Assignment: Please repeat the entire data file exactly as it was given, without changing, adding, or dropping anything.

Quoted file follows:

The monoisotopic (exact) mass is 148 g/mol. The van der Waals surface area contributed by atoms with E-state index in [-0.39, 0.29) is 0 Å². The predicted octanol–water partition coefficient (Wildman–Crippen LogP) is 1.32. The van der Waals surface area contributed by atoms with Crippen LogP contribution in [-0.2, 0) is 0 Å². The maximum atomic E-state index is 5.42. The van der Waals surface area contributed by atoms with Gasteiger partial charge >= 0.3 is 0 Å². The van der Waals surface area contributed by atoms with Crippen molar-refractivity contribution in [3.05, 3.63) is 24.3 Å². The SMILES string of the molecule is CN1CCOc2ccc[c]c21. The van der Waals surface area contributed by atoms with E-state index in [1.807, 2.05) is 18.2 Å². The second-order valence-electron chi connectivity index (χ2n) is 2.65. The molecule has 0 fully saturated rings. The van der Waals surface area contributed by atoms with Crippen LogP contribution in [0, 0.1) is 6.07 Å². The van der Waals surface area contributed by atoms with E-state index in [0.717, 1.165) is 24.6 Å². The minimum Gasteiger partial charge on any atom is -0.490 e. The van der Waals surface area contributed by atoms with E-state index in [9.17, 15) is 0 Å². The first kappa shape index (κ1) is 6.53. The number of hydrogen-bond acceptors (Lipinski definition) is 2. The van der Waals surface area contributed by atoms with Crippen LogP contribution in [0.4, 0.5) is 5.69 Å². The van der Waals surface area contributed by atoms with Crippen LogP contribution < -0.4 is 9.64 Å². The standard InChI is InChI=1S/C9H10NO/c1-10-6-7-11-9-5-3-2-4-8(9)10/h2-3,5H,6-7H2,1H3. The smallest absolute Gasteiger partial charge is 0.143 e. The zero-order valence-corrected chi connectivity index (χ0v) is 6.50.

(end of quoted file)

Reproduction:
The monoisotopic (exact) mass is 148 g/mol. The van der Waals surface area contributed by atoms with E-state index in [-0.39, 0.29) is 0 Å². The predicted octanol–water partition coefficient (Wildman–Crippen LogP) is 1.32. The van der Waals surface area contributed by atoms with Crippen LogP contribution in [-0.2, 0) is 0 Å². The maximum atomic E-state index is 5.42. The van der Waals surface area contributed by atoms with Gasteiger partial charge >= 0.3 is 0 Å². The van der Waals surface area contributed by atoms with Crippen molar-refractivity contribution in [3.05, 3.63) is 24.3 Å². The SMILES string of the molecule is CN1CCOc2ccc[c]c21. The van der Waals surface area contributed by atoms with E-state index in [1.807, 2.05) is 18.2 Å². The second-order valence-electron chi connectivity index (χ2n) is 2.65. The molecule has 0 fully saturated rings. The van der Waals surface area contributed by atoms with Crippen LogP contribution in [0, 0.1) is 6.07 Å². The van der Waals surface area contributed by atoms with E-state index in [0.717, 1.165) is 24.6 Å². The minimum Gasteiger partial charge on any atom is -0.490 e. The van der Waals surface area contributed by atoms with E-state index in [9.17, 15) is 0 Å². The first kappa shape index (κ1) is 6.53. The number of hydrogen-bond acceptors (Lipinski definition) is 2. The van der Waals surface area contributed by atoms with Crippen LogP contribution in [0.4, 0.5) is 5.69 Å². The van der Waals surface area contributed by atoms with Crippen LogP contribution < -0.4 is 9.64 Å². The standard InChI is InChI=1S/C9H10NO/c1-10-6-7-11-9-5-3-2-4-8(9)10/h2-3,5H,6-7H2,1H3. The smallest absolute Gasteiger partial charge is 0.143 e. The zero-order valence-corrected chi connectivity index (χ0v) is 6.50.